Funny, because when I speak Polish I use "na Ukrainie", but when I speak Ukrainian I use "в Україні". Suppose I'm just undercover Ukrainian nationalist :cool:
     

    Anatoli

    Senior Member
    русский (Russian)
    Funny, because when I speak Polish I use "na Ukrainie", but when I speak Ukrainian I use "в Україні". Suppose I'm just undercover Ukrainian nationalist :cool:
    They also insist on English "in Ukraine" (used to be "in the Ukraine").

    It's a complex of "a little brother" of Russia in Ukraine, when the passions quieten down, there'll be more common sense, I hope.
     

    Insider

    Senior Member
    Ukraine (Ukrainian)
    They also insist on English "in Ukraine" (used to be "in the Ukraine").

    It's a complex of "a little brother" of Russia in Ukraine, when the passions quieten down, there'll be more common sense, I hope.

    Anatoli,

    What are you trying to say while writing "a little brother" of Russia? :confused:

    By the way, I think it's even very normal to use "in Ukraine". Language changes all the time, what used to be - just used to be...

    And the last one, would you be so kind to explain this "they also insist on..." - who "they"?

    Insider
     

    beclija

    Senior Member
    Boarisch, Österreich (Austria)
    I didn't even know it ever was "the Ukraine" in English. It would be a rare exception, wouldn't it? In German, there generally are a number of countries that have articles (and it isn't derogatory), but not in English otherwhise: Schweiz, Slowakei, Türkei, Mongolei, etc... (all "die", i.e. feminine) and Iran, Irak, Sudan, Niger (all masculine, i.e. "der"). Other countries don't take articles, unless modified (for example "das heutige Deutschland"), in which case it's always "das" (neuter).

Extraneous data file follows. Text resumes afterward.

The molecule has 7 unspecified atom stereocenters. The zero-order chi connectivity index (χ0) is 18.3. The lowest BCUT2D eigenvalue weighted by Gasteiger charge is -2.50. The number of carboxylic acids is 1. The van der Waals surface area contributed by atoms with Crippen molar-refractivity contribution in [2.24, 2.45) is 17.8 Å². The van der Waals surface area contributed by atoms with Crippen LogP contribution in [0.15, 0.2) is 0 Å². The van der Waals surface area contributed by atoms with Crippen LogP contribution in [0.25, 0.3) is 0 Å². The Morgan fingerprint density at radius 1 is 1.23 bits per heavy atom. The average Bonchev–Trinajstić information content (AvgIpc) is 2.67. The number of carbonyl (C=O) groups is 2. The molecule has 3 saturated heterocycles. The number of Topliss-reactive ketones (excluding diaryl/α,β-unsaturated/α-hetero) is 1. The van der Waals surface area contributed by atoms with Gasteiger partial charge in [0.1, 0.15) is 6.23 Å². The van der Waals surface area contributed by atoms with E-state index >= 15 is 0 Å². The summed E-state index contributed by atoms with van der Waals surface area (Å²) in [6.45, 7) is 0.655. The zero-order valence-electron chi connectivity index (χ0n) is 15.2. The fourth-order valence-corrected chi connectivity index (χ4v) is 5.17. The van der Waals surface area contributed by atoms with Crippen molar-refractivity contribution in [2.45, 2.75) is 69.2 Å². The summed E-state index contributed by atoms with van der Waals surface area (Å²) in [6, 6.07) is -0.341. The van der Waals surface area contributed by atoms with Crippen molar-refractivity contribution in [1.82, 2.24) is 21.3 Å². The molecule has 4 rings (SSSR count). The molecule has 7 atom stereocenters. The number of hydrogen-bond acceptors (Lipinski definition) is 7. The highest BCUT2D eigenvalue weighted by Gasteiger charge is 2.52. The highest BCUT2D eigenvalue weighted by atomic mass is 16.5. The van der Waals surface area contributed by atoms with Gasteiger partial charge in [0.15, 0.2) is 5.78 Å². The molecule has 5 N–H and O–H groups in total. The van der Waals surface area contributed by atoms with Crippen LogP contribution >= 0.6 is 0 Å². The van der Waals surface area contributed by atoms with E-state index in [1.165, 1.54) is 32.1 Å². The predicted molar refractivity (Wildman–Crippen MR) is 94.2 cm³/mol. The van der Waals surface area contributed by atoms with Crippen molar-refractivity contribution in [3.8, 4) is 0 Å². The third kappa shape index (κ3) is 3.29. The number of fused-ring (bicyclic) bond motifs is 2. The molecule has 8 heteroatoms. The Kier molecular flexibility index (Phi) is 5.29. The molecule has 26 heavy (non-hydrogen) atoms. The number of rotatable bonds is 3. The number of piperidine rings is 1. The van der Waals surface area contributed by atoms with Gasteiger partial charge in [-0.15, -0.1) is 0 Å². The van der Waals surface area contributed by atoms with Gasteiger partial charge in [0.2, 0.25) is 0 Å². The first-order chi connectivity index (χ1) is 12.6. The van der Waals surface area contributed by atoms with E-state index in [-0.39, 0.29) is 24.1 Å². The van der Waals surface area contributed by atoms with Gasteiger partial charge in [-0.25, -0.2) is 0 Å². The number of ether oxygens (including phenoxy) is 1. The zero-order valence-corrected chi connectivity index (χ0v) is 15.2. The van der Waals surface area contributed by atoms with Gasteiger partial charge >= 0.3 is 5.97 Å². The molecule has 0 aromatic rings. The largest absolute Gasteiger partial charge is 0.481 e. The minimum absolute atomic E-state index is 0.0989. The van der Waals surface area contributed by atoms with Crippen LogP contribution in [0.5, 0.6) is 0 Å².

And for Islands, we generally say "auf" ("auf Kreta" as opposed to English "in Crete"). Island states tend to cause some confusion as well...
     

    Anatoli

    Senior Member
    русский (Russian)
    Anatoli,

    What are you trying to say while writing "a little brother" of Russia? :confused:

    By the way, I think it's even very normal to use "in Ukraine". Language changes all the time, what used to be - just used to be...

    And the last one, would you be so kind to explain this "they also insist on..." - who "they"?

    Insider

    Dear Insider,

    I don't want to hurt anyone's national pride feelings, I am half Ukrainian, by the way, so when I do comment, I also comment my own people. I was referring to Ukrainian nationalists, of course (re: "who they?"). I am not saying that Ukraine IS "a little brother" of Russia but talking about the complex, the reason why Ukrainian nationalists want to prove that they ARE NOT "a little brother" of Russia, as if anyobdy wants them to be. You will find heaps of debates about "in Ukraine/in the Ukraine" and "на Украине/в Украине", I don't want to start another one but I thought I'd mention it to foreign learners, so they know it's more political, than linguistical issue. It's a political issue because someone (don't know where it started) suggested that "на Украине" is not referred to a country but an area (it's wrong, of course).

    If you insist on discussing, please PM me, I am not sure others will be interested in the topic or maybe another thread?

    I didn't even know it ever was "the Ukraine" in English. It would be a rare exception, wouldn't it? In German, there generally are a number of countries that have articles (and it isn't derogatory), but not in English otherwhise: Schweiz, Slowakei, Türkei, Mongolei, etc... (all "die", i.e. feminine) and Iran, Irak, Sudan, Niger (all masculine, i.e. "der"). Other countries don't take articles, unless modified (for example "das heutige Deutschland"), in which case it's always "das" (neuter).

    And for Islands, we generally say "auf" ("auf Kreta" as opposed to English "in Crete"). Island states tend to cause some confusion as well...